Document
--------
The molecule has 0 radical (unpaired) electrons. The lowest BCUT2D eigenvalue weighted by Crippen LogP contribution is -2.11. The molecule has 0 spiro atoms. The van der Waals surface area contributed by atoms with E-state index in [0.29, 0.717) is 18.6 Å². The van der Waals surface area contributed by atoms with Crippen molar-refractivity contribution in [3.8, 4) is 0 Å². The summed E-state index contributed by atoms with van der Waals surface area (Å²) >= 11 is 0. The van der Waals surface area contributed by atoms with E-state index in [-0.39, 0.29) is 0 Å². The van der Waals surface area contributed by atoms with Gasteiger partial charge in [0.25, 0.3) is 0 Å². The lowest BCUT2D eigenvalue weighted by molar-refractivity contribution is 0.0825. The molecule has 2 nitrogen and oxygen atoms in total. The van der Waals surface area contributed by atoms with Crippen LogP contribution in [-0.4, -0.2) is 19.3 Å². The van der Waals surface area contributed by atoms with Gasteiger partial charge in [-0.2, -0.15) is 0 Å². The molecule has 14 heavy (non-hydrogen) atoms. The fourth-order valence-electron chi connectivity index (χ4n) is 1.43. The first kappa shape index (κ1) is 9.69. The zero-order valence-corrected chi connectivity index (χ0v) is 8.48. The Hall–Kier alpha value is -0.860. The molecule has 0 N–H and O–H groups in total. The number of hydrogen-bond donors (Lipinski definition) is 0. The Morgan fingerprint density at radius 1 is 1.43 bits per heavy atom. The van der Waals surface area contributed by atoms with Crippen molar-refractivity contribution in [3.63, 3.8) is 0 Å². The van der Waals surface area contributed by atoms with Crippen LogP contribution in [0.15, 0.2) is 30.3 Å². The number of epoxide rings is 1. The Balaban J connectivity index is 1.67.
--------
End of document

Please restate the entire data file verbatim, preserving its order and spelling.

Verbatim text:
The molecule has 0 radical (unpaired) electrons. The lowest BCUT2D eigenvalue weighted by Crippen LogP contribution is -2.11. The molecule has 0 spiro atoms. The van der Waals surface area contributed by atoms with E-state index in [0.29, 0.717) is 18.6 Å². The van der Waals surface area contributed by atoms with Crippen molar-refractivity contribution in [3.8, 4) is 0 Å². The summed E-state index contributed by atoms with van der Waals surface area (Å²) >= 11 is 0. The van der Waals surface area contributed by atoms with E-state index in [-0.39, 0.29) is 0 Å². The van der Waals surface area contributed by atoms with Gasteiger partial charge in [0.25, 0.3) is 0 Å². The lowest BCUT2D eigenvalue weighted by molar-refractivity contribution is 0.0825. The molecule has 2 nitrogen and oxygen atoms in total. The van der Waals surface area contributed by atoms with Crippen LogP contribution in [-0.4, -0.2) is 19.3 Å². The van der Waals surface area contributed by atoms with Gasteiger partial charge in [-0.2, -0.15) is 0 Å². The molecule has 14 heavy (non-hydrogen) atoms. The fourth-order valence-electron chi connectivity index (χ4n) is 1.43. The first kappa shape index (κ1) is 9.69. The zero-order valence-corrected chi connectivity index (χ0v) is 8.48. The Hall–Kier alpha value is -0.860. The molecule has 0 N–H and O–H groups in total. The number of hydrogen-bond donors (Lipinski definition) is 0. The Morgan fingerprint density at radius 1 is 1.43 bits per heavy atom. The van der Waals surface area contributed by atoms with Crippen molar-refractivity contribution in [3.63, 3.8) is 0 Å². The van der Waals surface area contributed by atoms with Crippen LogP contribution in [0.15, 0.2) is 30.3 Å². The number of epoxide rings is 1. The Balaban J connectivity index is 1.67.